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Adherence to Treatment Recommendations for Chronic Obstructive Pulmonary Disease - Results from the Swedish National Airway Register

Authors Larsson K, Ekberg-Jansson A, Stridsman C, Hanno M, Vanfleteren LEGW

Received 15 January 2021

Accepted for publication 11 March 2021

Published 6 April 2021 Volume 2021:16 Pages 909—918

DOI https://doi.org/10.2147/COPD.S300299

Checked for plagiarism Yes

Review by Single anonymous peer review

Peer reviewer comments 2

Editor who approved publication: Dr Richard Russell


Kjell Larsson,1 Ann Ekberg-Jansson,2 Caroline Stridsman,3 Malin Hanno,4 Lowie EGW Vanfleteren5,6

1Integrative Toxicology, National Institute of Environmental Medicine, Karolinska Institutet, Stockholm, Sweden; 2Institute of Medicine, The Sahlgrenska Academy, University of Gothenburg, Gothenburg, Sweden; 3Department of Public Health and Clinical Medicine, Division of Medicine, Umeå University, Umeå, Sweden; 4Boehringer Ingelheim AB, Stockholm, Sweden; 5COPD Center, Department of Respiratory Medicine and Allergology, Sahlgrenska University Hospital, Gothenburg, 413 45, Sweden; 6Department of Internal Medicine and Clinical Nutrition, Institute of Medicine, Sahlgrenska Academy, University of Gothenburg, Gothenburg, 413 45, Sweden

Correspondence: Kjell Larsson
Integrative Toxicology, National Institute of Environmental Medicine, IMM, Karolinska Institutet, Stockholm, SE-171 77 Tel +46 70 582 07 63
Email [email protected]

Introduction: Swedish guidelines adhere to the international GOLD document regarding management of chronic obstructive pulmonary disease (COPD). Based on data from the Swedish National Airway Register (SNAR) the aim was to evaluate adherence to guidelines of pharmacological treatment of COPD in Swedish primary and secondary care.
Methods: During a period of 18 months, data on symptoms (CAT, mMRC), lung function, exacerbation history and pharmacological treatment from 15,595 COPD patients from 853 primary care and 125 secondary care clinics were collected from SNAR. Patients with a co-diagnosis of asthma were excluded. Patients were divided into four treatment groups: no pharmacological treatment, short-acting bronchodilators alone, long-acting bronchodilators alone and ICS alone or in combination with bronchodilators.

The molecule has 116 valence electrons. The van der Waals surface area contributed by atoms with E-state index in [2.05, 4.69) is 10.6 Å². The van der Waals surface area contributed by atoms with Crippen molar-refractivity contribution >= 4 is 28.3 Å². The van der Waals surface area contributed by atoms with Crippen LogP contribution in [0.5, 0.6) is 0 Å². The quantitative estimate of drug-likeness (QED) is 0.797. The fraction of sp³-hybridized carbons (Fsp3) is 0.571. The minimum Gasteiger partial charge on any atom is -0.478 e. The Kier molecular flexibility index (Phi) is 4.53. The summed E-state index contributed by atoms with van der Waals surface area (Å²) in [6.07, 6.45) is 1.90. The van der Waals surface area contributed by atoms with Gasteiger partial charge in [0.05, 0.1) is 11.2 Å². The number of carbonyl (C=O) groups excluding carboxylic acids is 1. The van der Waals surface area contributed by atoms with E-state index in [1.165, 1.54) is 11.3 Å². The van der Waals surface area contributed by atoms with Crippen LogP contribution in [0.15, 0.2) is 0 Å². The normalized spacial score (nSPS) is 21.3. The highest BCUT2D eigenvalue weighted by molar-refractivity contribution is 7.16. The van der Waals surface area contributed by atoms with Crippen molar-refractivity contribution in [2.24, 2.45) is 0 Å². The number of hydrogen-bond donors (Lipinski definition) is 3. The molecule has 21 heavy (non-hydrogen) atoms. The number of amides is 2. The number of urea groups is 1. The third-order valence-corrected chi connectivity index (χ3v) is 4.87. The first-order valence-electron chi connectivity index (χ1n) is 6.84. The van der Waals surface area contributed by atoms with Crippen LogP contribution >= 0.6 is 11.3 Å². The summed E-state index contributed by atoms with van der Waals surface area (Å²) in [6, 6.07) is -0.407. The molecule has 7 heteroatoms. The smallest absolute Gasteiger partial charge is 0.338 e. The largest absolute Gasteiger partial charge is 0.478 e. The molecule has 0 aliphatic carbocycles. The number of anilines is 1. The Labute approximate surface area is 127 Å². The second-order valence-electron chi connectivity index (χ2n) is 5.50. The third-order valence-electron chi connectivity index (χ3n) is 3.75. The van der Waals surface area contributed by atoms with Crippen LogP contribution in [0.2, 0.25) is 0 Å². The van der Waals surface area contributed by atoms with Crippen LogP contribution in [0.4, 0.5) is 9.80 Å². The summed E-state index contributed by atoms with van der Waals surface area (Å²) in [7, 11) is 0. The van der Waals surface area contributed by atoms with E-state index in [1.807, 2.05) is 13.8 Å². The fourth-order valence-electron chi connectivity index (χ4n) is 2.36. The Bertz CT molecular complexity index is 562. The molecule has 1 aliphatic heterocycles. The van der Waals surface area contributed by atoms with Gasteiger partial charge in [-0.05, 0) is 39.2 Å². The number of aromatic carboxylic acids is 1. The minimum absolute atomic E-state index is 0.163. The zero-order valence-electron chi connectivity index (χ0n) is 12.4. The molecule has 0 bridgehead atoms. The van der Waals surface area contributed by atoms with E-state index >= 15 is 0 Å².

Results: Of the patients, 29% were in GOLD group A, 58% in group B, 2% in group C and 11% in group D. CAT score was ≥ 10 and mMRC score was below 2 in 30.9% of the patients and mMRC score was ≥ 2 and CAT score < 10 in 4.2% of the patients. In 61.4% of the patients, no exacerbation was registered during the last year. Long-acting bronchodilators were prescribed for 78% and ICS for 46% of all patients. In groups A, B, C and D, respectively, 21%, 11%, 11% and 5% did not receive any inhaler therapy; 67%, 81%, 81% and 90% received long-acting bronchodilators; 33%, 46%, 55% and 71% received any ICS containing therapy and 19%, 34%, 39% and 61% received triple therapy.
Discussion: Data from the SNAR indicate that only a minority of COPD patients were untreated. There was a liberal use of ICS containing drug combinations in subjects who do not have an indication for ICS. A considerable proportion of subjects at high risk of exacerbations did not receive ICS treatment.

Keywords: chronic obstructive pulmonary disease, COPD, glucocorticoids, registry

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